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The use of systemic anticoagulation to prevent thrombosis is a standard protocol for vascular surgeons during repair of blood vessels. However, in the setting of traumatic vascular injuries, concomitant intracranial hemorrhage, soft tissue injury, or solid organ lacerations may preclude its use for vascular repair. Conflicting data exist as to whether patients with vascular extremity trauma require anticoagulation when undergoing surgical treatment.1,2 This project was undertaken to determine whether anticoagulation during arterial repair or bypass decreased the risk for repair thrombosis or limb amputation after traumatic vascular injury of the extremities.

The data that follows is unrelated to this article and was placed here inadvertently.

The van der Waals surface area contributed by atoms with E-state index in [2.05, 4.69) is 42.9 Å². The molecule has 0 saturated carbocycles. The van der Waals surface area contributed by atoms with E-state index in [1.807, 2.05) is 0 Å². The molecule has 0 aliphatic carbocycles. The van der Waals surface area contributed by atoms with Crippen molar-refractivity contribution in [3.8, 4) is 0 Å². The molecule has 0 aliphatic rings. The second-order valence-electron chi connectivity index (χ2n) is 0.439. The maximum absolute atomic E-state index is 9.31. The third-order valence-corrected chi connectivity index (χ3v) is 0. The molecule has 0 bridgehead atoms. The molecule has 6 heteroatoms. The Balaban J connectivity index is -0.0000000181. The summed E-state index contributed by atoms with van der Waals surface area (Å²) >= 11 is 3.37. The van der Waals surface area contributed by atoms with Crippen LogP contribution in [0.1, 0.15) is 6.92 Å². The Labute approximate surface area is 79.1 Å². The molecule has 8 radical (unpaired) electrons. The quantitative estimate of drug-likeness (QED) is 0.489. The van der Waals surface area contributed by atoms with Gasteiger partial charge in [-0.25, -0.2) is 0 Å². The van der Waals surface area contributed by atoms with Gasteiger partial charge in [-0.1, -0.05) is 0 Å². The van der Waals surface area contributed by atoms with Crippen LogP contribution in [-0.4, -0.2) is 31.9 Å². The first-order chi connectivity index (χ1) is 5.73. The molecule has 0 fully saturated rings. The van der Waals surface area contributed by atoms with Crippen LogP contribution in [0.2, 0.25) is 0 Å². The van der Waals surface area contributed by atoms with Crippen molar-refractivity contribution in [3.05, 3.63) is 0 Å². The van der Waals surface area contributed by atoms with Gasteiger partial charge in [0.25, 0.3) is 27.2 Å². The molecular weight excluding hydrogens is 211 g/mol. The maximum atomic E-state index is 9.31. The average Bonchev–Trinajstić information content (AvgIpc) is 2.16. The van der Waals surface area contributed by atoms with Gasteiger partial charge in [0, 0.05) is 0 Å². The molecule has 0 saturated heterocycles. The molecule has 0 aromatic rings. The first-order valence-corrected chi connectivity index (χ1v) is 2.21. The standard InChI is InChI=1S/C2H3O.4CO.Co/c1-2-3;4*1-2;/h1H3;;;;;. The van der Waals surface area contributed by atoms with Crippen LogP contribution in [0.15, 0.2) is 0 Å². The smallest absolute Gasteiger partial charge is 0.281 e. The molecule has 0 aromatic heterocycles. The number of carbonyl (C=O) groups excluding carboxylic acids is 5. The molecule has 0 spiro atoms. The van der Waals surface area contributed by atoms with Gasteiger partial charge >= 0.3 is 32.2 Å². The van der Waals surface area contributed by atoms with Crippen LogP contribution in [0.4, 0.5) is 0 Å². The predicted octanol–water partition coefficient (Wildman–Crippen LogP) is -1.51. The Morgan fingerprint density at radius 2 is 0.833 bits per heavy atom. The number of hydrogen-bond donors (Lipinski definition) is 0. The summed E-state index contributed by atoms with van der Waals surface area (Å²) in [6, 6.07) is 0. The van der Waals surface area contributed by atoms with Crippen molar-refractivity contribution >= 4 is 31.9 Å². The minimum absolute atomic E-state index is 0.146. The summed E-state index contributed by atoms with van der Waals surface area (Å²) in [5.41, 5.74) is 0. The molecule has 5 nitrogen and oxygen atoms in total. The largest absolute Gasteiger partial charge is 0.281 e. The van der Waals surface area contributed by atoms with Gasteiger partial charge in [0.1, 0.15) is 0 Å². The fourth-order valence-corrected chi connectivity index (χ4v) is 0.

Humphries M, Blume MK, Rodriguez MC, DuBose JJ, Galante JM. Outcomes After Anticoagulation for Traumatic Arterial Injuries of the Extremity. JAMA Surg. 2016;151(10):986-987. doi:10.1001/jamasurg.2016.1686